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Although monoalphabetic systems are quite simple and generally produce the same security for messages, some systems go to elaborate efforts to create the appearance of more security. However, despite the extra amount of effort that goes into encoding and decoding these messages, they are no more secure than the simple system you're about to learn.
One of the most reliable monoalphabetic systems uses a keyword to provide security. This keyword, which should be easy to remember, must be known by both parties. To encode the message, the encoder writes out the normal alphabet in the standard order, and then writes the keyword beneath the alphabet, excluding letters if they were already written. When the end of the keyword is reached, the encoder continues to write down the remaining letters of the alphabet in order. By writing the rest of the letters in order, the only thing the parties need to know is the keyword. The rest of the cipher alphabet is simply the unused letters. The example below illustrates a ciphertext alphabet created with a keyword. And after creating the plaintext/ciphertext alphabets, we can just them to encode a plaintext message.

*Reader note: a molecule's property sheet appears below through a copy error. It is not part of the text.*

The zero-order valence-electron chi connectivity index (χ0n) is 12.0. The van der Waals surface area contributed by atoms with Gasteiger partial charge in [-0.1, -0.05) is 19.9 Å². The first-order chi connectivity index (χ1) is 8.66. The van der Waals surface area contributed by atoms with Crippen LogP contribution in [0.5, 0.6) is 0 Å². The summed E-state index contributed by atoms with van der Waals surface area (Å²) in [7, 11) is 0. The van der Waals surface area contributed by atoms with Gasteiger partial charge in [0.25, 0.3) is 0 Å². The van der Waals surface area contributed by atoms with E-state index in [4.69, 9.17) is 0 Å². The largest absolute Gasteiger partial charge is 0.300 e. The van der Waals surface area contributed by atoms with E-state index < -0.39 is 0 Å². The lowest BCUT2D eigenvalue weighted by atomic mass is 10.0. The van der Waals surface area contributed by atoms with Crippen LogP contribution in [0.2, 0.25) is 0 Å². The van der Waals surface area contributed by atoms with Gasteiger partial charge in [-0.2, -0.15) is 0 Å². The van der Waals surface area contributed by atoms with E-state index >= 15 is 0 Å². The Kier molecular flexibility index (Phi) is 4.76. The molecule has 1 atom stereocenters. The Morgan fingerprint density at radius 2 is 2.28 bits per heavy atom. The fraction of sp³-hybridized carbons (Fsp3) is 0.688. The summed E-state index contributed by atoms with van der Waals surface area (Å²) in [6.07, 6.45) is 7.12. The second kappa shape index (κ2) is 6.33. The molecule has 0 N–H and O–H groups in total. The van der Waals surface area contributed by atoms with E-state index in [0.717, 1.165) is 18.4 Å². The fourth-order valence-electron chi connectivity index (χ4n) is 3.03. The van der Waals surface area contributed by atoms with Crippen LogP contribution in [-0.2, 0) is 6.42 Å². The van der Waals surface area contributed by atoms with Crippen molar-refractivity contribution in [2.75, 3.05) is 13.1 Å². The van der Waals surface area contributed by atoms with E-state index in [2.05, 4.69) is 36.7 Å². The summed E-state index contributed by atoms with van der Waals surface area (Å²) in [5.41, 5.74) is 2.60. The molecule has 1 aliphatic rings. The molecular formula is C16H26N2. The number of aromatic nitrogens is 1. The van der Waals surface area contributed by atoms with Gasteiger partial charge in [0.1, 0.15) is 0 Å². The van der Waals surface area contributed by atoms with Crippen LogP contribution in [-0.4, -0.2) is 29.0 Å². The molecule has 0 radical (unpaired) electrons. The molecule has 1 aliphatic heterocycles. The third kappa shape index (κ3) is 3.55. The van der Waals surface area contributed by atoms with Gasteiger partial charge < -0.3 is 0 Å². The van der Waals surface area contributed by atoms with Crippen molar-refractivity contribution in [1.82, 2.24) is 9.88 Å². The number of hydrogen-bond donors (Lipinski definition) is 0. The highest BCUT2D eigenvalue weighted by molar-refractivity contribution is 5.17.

One final step that should be taken of course is to split the message into regular word groupings of 4 or 5 letters so that the word divisions are not apparent, as shown below (the four nulls are bolded.)
As you've probably noticed, monoalphabetic substitutions are named because only one cipher alphabet is used for encoding the plaintext. Since only one alphabet is used, frequency ananlysis will most often very easily led to the correct plaintext.
So, you know the simple systems and the keyword system, now want to know how simple they are to crack?